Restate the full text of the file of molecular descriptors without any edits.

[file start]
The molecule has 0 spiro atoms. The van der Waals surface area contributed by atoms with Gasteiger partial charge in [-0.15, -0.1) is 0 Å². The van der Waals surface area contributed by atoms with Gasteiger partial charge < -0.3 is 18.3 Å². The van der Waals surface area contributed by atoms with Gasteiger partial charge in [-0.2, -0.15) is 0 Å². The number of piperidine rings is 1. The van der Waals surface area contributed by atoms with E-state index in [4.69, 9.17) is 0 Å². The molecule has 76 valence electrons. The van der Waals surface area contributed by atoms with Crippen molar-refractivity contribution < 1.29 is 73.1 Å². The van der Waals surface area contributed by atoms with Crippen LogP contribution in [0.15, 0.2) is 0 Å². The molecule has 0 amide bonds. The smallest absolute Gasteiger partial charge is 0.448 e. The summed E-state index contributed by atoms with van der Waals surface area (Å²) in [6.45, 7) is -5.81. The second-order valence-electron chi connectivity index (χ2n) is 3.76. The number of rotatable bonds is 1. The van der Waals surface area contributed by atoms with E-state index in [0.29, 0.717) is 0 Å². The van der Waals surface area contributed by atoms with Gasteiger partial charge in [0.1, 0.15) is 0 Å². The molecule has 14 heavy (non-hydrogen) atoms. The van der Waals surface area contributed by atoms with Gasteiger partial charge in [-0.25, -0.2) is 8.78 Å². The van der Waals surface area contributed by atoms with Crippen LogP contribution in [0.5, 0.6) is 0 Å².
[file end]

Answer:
The molecule has 0 spiro atoms. The van der Waals surface area contributed by atoms with Gasteiger partial charge in [-0.15, -0.1) is 0 Å². The van der Waals surface area contributed by atoms with Gasteiger partial charge < -0.3 is 18.3 Å². The van der Waals surface area contributed by atoms with Gasteiger partial charge in [-0.2, -0.15) is 0 Å². The number of piperidine rings is 1. The van der Waals surface area contributed by atoms with E-state index in [4.69, 9.17) is 0 Å². The molecule has 76 valence electrons. The van der Waals surface area contributed by atoms with Crippen molar-refractivity contribution < 1.29 is 73.1 Å². The van der Waals surface area contributed by atoms with Crippen LogP contribution in [0.15, 0.2) is 0 Å². The molecule has 0 amide bonds. The smallest absolute Gasteiger partial charge is 0.448 e. The summed E-state index contributed by atoms with van der Waals surface area (Å²) in [6.45, 7) is -5.81. The second-order valence-electron chi connectivity index (χ2n) is 3.76. The number of rotatable bonds is 1. The van der Waals surface area contributed by atoms with E-state index in [0.29, 0.717) is 0 Å². The van der Waals surface area contributed by atoms with Gasteiger partial charge in [0.1, 0.15) is 0 Å². The molecule has 14 heavy (non-hydrogen) atoms. The van der Waals surface area contributed by atoms with Gasteiger partial charge in [-0.25, -0.2) is 8.78 Å². The van der Waals surface area contributed by atoms with Crippen LogP contribution in [0.5, 0.6) is 0 Å².